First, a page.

MS MUNYA: Thank you Bill and thank you everybody. Great pleasure to be on this panel. Yes it is a concern, it has been a concern for many of us from the Africa region. We only had Sheryll up to here 17 applications coming from the African region and I think 24/27, I don't have the exact figure now coming from the latin America and Caribbean regions. In terms of creating the level of diversity, I think there is a challenge there obviously, the GEC has been on record actually advising and urging ICANN to increase the level of outreach and awareness in developing countries. We could see that that hadn't be done effectively and efficiently enough by just the numbers.
But then again I can't place the blame completely on ICANN because when you look, for example, on the Africa region, I think we have been dealing with completely different issues and I think having that level of participation in terms of applying and getting more GTLD applications coming from the region was not going be happening at this time because for the last 4 or 5 years we have been dealing with issues of connectivity and access.
This is when we are beginning to now, we feel we have got to a point where we are having more, more of us using the internet and perhaps in the next rounds we may be able to see many more applications.
There are a lot of efforts currently now taking place like we have an African working group working on an African strategy. One of the strategic objectives is to increase the registrars in Africa and to increase the possibility of more applications in the second round.
What was disappointing was also the jazz working group, realising there were only three applications after so much hard work the GAC had put into it.
MR DRAKE: That would be the applicant support group?
MS MUNYA: Yes, sorry, the applicant support group and then having just three of them. The three applications, were like insiders. That also I hesitate to call it a failure, but challenge as well that we need to look at going forward.
MR DRAKE: I wouldn't be adding editorial words like blame or failure quote marks or anything like that, I am simply asking to characterise the situation at the outset because there is a question that has been raised by many observers. Maybe we could talk for a second you said the Africans are focused on other matters.
What are the barriers, why have we not gotten more participation from the developing countries and from the non western world in this first round?
Mr Ambassador, would you have a view on this?
MR NETTO: Thank you. Well, I would like to add some words, maybe not the same vein that was just expressed by Alice and which I think is very interesting from the point of view of a GAC member. What I would say from the start is that our assessment is that this decision to adopt this large number of GTLD's is not a response to a demand from developing countries, so I think maybe the easiest answer why there was not so much overwhelming response is that this did not meet a demand or did not meet something that was being requested from.
I would say and I am speaking of course as a government respective, I am not, I do not have the ambition to speak on behalf of other stakeholders although I know their positions is that our initial reaction was negative. We did not think and we still do not think there was a need to enlarge the number of GTLD's.
The decision being made, we are engaged with the process and according to the procedures we will engage but we are still convinced this was not the right step.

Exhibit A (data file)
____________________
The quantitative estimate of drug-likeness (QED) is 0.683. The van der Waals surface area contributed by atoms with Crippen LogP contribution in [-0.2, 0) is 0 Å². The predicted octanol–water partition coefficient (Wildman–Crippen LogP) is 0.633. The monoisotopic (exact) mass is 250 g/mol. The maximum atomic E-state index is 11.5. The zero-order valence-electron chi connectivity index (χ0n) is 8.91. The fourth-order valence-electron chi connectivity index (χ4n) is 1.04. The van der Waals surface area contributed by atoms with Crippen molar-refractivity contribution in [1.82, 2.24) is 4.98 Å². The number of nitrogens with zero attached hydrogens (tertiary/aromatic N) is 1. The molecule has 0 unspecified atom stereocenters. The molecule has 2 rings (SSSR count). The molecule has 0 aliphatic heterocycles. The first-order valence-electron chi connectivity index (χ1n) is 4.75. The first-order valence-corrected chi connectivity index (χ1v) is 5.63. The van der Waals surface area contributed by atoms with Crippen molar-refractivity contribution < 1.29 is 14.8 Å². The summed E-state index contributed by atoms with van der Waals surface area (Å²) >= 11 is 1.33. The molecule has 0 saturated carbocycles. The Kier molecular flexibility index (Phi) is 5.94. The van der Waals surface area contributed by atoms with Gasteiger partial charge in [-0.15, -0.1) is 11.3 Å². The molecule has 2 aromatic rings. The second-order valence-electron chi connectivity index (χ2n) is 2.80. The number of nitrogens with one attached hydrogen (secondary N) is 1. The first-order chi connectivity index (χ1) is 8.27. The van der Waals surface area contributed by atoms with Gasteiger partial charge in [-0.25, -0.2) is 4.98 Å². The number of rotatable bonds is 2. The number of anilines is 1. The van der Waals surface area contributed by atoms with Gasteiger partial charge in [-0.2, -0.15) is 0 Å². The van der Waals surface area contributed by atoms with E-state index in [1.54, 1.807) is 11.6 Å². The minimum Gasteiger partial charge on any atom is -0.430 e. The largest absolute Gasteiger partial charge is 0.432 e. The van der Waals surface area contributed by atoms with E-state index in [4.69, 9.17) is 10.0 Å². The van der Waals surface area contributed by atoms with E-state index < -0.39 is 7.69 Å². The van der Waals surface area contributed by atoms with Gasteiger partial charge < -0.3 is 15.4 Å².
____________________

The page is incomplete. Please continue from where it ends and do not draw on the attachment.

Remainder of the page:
I think this takes us to the larger question, which is one of the issues we have raised. Does this entail a larger question? I think yes. I think this shows that the multi stakeholder approach we are aiming at still has to be refined.
We are not looking in regard to the Government's role in ICANN to veto or to censor anything. We are modern really to work with the other stakeholders but on a more equal basis as part of a government and I feel the same sentiment is shared by a number of other governments. We feel rather excluded from the decision making process.
I think there might be some further I think this is not the right moment. I think ICANN has been going through some changes that point to the right direction but not in the speed and to the extent of like, but we would visualise an organisation in which governments should have a say. We are engaging in a process we did not initiate but agree to, but we are engaged. I do not have the exact numbers of applications that came from my region. I think probably they would be a little higher than Africa. We are supporting some of those, for example, the one that was proposed by the Mayor's Office in Rio de Janeiro, .rio. We are in support of that, as we are of course in support of .london that is proposed by the Mayor's Office of London.
We have some concerns in regard to other GTLDs that are being proposed like .amazon and we share the concern for South Africa in regard to .zulu, .patagonia. I think those names should be not for grabs by some individual organisation so, we are engaged in the process, but I think the basic point is that this does not meet the demands of the part of the developing countries.
I am sorry, I think I have been speaking too much but I have been listening a lot and this message has been heard by me and we would convey this, that we should not, as governments, rush to the decisions that will impact on others but in this case it was the other way around, we were overrun by a decision and now we are trying to address but it was not our it does not answer one of our needs [fran ches coa]
MR DRAKE: Thank you, you have actually raised quite a few issues, some of which we will return to later of a broader character. I just want to finish on this point.